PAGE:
Ms. Deb, as her students affectionately call her, is the CEO & Founder of Creative Writing Institute, and the former A-1 Writing Academy (now defunct).
"The A-1 Academy was a pilot program built within the virtual walls of a large writer's group," said Deborah. "In the first year we drew 600 students, but I wanted to reach the public. In another year Creative Writing Institute was created. It is a high-quality, low cost writing school with full-time mentors and small classes. Even distressed students and seniors can afford our prices."
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Every story and every article has a "voice". What do we
mean by voice? It is the angle from which your story is viewed. No
one point of view (POV) is right or wrong.
* First person point of view pronouns are: I, me, my, mine, and we. New authors usually write in first person because they feel more focused and closer to the story when using "I". And it truly does draw the reader in closer.
But there are at least two problems with this approach. For one thing, the constant use of "I" is a problem. For another, the story's character can only know what the writer knows, and can only see things from that point of view.
For example, if John says, "Susan is going to meet me at seven o'clock," and in the meantime, Susan falls, breaks a leg, and lies helplessly on the floor, John will not know what happened to her until someone tells him. First person POV is better reserved for memoirs, journal entries, and specific stories that should be told from that angle.
* Second person POV pronouns are you, (singular), you (plural), and yours. Example: "You must come with me to the Christmas play. You and I will have popcorn and lots of fun. Your hat is on backwards." As you can see, this point of view is even more limiting, and is never used.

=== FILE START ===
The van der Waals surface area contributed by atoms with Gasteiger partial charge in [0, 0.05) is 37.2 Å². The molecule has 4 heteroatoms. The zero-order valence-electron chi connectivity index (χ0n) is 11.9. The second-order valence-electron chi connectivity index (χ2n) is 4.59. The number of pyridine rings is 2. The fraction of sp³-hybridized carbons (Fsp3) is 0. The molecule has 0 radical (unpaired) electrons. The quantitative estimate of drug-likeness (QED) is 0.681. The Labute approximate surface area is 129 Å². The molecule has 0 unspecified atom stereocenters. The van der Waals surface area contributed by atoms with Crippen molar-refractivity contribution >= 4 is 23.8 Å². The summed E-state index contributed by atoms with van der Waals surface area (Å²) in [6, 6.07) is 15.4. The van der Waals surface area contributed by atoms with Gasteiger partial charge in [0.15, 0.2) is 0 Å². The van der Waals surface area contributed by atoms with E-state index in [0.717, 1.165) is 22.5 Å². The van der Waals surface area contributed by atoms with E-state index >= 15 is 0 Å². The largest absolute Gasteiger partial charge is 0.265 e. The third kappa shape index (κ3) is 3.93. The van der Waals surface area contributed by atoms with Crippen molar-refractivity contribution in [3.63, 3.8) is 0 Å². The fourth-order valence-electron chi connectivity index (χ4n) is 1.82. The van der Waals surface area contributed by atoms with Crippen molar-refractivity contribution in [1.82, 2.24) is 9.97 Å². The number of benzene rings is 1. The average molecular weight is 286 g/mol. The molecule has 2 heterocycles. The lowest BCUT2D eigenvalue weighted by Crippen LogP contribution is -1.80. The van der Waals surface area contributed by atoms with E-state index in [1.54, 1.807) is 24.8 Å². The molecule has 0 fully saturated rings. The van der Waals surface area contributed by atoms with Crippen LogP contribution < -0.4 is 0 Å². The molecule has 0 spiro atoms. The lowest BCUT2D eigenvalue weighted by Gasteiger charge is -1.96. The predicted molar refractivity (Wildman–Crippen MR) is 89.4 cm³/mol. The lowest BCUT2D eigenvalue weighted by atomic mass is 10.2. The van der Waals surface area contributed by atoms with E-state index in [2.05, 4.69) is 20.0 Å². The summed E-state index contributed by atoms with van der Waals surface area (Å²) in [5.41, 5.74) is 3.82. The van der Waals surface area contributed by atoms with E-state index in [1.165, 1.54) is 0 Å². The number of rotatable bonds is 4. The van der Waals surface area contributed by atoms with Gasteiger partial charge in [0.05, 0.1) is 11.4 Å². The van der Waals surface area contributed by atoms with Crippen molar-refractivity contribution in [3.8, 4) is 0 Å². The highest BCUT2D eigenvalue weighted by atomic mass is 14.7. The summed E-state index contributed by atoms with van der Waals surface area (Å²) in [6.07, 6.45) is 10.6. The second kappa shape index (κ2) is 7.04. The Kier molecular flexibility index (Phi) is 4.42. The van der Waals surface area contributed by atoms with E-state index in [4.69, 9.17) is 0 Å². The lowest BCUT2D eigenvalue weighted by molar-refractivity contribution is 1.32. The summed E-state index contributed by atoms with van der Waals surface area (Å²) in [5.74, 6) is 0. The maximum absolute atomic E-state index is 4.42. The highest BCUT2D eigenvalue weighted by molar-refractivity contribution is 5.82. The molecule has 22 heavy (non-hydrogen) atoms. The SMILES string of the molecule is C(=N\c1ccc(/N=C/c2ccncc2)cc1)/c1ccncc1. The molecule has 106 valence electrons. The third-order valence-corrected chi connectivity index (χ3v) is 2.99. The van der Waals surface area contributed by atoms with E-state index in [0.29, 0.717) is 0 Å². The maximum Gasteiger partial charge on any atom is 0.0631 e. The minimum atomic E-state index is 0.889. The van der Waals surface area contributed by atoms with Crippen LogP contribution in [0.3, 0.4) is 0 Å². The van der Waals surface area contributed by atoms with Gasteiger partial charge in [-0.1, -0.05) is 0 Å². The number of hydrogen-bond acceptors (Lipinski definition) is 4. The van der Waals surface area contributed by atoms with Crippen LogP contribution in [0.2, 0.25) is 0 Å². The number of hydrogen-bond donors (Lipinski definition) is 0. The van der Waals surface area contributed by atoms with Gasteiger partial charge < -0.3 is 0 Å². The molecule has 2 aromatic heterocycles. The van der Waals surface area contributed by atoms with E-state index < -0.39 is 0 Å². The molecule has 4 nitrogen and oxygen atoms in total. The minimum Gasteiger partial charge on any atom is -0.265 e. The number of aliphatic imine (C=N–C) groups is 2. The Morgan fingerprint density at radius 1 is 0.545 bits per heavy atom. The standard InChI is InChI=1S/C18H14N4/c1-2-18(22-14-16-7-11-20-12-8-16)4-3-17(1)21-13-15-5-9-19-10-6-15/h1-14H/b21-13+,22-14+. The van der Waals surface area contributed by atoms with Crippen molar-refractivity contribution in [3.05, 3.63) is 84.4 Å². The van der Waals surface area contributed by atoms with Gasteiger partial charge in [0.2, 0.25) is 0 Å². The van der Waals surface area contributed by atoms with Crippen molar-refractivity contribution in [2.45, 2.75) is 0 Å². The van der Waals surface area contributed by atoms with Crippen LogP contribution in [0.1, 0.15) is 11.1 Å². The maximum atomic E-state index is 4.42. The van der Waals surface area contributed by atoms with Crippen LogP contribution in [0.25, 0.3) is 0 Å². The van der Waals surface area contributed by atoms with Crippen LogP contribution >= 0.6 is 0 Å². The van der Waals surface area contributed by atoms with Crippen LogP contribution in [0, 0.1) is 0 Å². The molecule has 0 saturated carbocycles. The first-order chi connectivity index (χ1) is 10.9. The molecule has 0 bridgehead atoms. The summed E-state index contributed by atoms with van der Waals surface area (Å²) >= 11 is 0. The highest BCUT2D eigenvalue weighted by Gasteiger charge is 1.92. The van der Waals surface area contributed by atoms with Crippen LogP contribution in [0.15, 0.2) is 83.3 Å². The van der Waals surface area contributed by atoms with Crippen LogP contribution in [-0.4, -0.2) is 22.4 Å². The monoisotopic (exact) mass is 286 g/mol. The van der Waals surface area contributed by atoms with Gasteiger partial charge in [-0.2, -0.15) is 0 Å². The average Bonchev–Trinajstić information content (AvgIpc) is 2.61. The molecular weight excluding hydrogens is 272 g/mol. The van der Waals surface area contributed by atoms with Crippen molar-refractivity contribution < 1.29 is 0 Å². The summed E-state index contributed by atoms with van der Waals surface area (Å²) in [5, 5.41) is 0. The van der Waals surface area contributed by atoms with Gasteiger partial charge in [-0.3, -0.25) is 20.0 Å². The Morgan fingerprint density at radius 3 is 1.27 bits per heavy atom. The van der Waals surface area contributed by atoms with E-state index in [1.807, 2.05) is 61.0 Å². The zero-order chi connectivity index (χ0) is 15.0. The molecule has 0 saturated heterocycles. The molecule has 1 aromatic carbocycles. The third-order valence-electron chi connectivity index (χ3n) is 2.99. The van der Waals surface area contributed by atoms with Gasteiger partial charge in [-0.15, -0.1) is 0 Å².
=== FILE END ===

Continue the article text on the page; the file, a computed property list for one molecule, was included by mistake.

* Third person POV pronouns are: he, she, it, and they. There are two kinds of third person writing. In third person omniscient, the reader is like a fly on the wall. They can even see into people's minds. This POV limits the suspense since the reader is left with very few unanswered questions – but it is easy to write because the author can provide solutions to questions by making a character think it, or by changing perspective. He doesn't have to work at "showing" the scene.
* In third person limited, your story won't show internal dialog (thoughts), and the characters won't foreknow things. As in first person, the reader can only see through the character's eyes, but they can see through the eyes of various characters. The difference is that the writer can skip from one character to another to see through their eyes, whereas in first person, we can only see through one character's point of view. Thus the word, limited.
In third limited, the suspense builds as the writer shows the scene instead of telling it. The reader lives the story as the character lives it. Here is an example from The Perfect Crime:
"Harrison slumped against the car, collapsed on the ground, and rolled in agony as he clutched his chest. Vision blurred. His eyes rolled back and eventually settled into an empty glaze that resembled a blind stare."
Editors buy more third person limited than first person; however, it takes a little longer to learn because it depends on showing, not telling. Let your readers feel your characters as they experience the gamut of emotions.